How to Prepare To My Software Engineering Interview by@cazzer

How to Prepare To My Software Engineering Interview

Caleb Brewer HackerNoon profile picture

Caleb Brewer

I build things by breaking them

Over the past few years, I’ve taken part in hundreds of interviews. I’ve been both interviewer and interviewee over the phone, on video chat, and in person more times than I can remember and I’ve refined my tactics along the way. No matter the method or the role I have in the interview, I always try to expose the following traits which I consider most valuable in a great technical peer. These are my own opinion, and I’d appreciate to hear yours in the comments!

Solve problems multiple times, slowly, and vocally

As a junior engineer, straight out of school, seeing a solution may be difficult at first. Don’t hesitate to ask questions for clarification or guidance to help generate ideas and, when you do see a solution, take a pause to consider what else can be done before diving straight in. After seeing enough problems over a couple of years, a mid-level engineer will be able to see a solution immediately; it is still valuable to explain yourself thoroughly and consider what other approaches can be taken before rushing ahead. Senior engineers should be able to immediately see multiple solutions to a new problem, sharing the best ideas that come to mind and discussing which might be the best fit for a given problem is a great way to spend interview time, in my opinion.

The stress it again: talk through your thoughts and questions, this keeps me on the same page which is especially important when you get the job and we’re trying to build something together.

Debug with confidence

We all hit snags every once in a while and demonstrating how effectively you can unsnag yourself is very revealing. If you aren’t comfortable setting breakpoints and generally stick to printing out variables it is well worth taking the time to learn the tools provided by your language. I focus on JavaScript, so candidates who use browser tools to inspect variables, or launch their NodeJS applications with --inspect when they want to dig deep, get the edge over those who don’t venture beyond console.log. In my experience, these tools often go underutilized so even being aware of how to use them is a step in the right direction.

Keep learning

This is the hardest one to evaluate because, while everyone says they do it, only the tenacious few spend the time to make it true. For example: if you work primarily in JavaScript but haven’t tried using TypeScript yet, you’re behind the curve. Software is a rapidly developing discipline and staying up to date is hard but important work.

Read source code

The way you learn is important as well. On my team, you’ll be required to review other engineers’ pull requests, which means reading unfamiliar code for comprehension. A great way of getting comfortable with this practice is reading the source code of libraries that you use, which serves the added benefit of understanding it more thoroughly than the documentation can ever achieve. If you need more motivation, Paul Irish is the one who inspired me with his experience reading through jQuery. This can also become a necessity if a library suffers poor or incomplete documentation.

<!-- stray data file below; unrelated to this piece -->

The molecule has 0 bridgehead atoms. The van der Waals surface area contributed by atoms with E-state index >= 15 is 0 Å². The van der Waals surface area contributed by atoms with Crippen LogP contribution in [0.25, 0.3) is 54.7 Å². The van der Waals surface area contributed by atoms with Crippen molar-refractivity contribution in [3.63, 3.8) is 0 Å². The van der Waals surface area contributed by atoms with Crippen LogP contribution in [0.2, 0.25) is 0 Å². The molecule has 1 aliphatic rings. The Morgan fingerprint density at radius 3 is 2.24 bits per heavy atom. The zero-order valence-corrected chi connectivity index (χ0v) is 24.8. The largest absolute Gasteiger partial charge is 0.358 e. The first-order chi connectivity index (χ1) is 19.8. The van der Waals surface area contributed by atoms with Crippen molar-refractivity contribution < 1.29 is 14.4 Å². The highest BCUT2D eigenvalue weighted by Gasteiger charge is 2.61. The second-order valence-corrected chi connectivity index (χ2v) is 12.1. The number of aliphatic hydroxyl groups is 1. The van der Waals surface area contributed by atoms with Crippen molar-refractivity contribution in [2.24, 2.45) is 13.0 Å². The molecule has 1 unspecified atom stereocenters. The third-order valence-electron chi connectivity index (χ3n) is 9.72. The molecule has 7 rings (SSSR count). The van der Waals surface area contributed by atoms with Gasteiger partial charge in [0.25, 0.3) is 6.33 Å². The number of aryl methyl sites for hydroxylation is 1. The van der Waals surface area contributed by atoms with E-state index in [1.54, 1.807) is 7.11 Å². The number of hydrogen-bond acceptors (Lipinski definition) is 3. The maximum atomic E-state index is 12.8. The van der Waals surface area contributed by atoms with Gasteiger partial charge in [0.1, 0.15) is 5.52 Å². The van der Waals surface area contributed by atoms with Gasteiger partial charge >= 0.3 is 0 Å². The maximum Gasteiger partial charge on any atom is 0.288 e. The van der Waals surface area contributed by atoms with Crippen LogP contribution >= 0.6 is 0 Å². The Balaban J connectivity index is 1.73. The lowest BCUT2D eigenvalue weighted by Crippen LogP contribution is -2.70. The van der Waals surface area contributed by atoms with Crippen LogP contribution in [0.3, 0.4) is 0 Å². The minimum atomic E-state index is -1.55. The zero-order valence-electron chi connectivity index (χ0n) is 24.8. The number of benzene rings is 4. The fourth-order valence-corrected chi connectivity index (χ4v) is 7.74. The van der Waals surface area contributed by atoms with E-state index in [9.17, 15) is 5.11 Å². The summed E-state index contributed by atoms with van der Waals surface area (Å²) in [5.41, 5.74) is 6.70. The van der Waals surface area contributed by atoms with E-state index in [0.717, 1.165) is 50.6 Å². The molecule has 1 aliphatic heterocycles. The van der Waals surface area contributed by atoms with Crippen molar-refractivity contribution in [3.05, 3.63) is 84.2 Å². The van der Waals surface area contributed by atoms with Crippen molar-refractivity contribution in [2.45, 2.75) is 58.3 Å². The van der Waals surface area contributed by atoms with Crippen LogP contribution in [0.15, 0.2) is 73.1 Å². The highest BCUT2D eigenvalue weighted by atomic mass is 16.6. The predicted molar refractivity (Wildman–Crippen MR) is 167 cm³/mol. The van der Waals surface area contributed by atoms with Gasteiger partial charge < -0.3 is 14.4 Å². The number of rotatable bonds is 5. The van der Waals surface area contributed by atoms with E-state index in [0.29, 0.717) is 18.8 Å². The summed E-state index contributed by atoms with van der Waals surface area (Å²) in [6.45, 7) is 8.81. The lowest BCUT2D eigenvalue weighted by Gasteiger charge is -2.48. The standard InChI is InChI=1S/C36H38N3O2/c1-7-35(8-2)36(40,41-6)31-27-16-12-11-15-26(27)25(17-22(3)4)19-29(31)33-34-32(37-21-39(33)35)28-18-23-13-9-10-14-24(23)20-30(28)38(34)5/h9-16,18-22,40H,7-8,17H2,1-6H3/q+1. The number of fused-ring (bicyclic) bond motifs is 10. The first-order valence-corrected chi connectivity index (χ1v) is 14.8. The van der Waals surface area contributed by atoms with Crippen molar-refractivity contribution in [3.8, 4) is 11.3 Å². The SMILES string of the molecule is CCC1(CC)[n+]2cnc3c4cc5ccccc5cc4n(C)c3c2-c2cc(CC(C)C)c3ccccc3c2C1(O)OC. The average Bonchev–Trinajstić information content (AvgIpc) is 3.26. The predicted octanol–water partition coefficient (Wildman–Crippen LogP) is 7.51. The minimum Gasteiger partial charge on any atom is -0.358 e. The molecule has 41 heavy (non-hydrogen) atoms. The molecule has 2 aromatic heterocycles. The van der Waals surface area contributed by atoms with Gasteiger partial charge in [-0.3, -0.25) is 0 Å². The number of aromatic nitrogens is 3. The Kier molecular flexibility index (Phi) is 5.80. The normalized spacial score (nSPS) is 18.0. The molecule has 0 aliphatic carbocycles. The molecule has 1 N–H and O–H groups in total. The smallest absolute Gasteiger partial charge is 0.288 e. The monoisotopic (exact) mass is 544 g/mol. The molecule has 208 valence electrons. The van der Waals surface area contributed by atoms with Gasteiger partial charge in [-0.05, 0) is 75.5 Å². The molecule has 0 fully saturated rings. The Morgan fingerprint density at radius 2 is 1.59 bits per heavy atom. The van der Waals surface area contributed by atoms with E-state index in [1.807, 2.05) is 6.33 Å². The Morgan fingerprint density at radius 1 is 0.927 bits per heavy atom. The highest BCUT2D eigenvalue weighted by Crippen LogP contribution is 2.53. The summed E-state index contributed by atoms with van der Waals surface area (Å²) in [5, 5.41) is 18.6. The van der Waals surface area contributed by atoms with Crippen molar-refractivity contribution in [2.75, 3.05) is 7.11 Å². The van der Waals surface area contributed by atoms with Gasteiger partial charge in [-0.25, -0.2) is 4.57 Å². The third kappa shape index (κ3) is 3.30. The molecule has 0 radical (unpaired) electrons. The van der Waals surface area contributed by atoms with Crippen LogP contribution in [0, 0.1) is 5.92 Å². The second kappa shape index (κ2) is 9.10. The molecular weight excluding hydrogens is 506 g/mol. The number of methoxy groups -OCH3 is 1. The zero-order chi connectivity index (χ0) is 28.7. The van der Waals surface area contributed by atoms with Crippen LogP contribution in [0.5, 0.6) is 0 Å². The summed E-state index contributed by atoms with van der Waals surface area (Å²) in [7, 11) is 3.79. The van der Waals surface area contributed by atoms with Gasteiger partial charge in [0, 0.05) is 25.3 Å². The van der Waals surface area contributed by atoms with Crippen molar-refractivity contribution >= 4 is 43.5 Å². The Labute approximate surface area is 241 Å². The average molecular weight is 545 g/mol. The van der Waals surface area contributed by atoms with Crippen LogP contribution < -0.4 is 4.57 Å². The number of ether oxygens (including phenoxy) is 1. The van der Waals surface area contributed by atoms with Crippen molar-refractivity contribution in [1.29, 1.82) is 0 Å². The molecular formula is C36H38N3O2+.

Contribute to open source

After you’ve been faced with missing documentation and taken the time to read the source you have another amazing opportunity at hand: contribute back to that library by making a pull request to improve the documentation. Even just creating an issue on Github is massively beneficial to the core contributors of a package, assuming you aren’t creating duplicate issues of course. When you get comfortable in that realm you can graduate to suggesting code changes to introduce new features, or even publish your own libraries that others can benefit from.

Understand and incorporate other opinions

When working on a team, one of the biggest benefits is solving problems with someone else. I’m hungry for feedback from teammates and suggestions for how to improve solutions because I’ll probably miss something if I work on my own, but with the help of my team, I’m more confident we’ll consider all edge cases and build some better. Being respectful when giving and receiving feedback is important to fostering a safe space for these conversations, especially because we all need to be a little bit vulnerable to share a half-baked idea.

And that’s it

No secret sauce on how to actually solve problems, other than going slow and being vocal. No recommendations of what problem set to practice over and over again, I don’t care if you can implement bubble sort with one hand tied behind your back as much as I care about our ability to work together. Half the time I interview with others I don’t even solve the problem, but I normally make it to the next round. I like to think my success is because I recognize humans are a far more valuable resource than CPUs, and we should use their time wisely. Performance optimizations can come later.

Previously published at


Signup or Login to Join the Discussion


Related Stories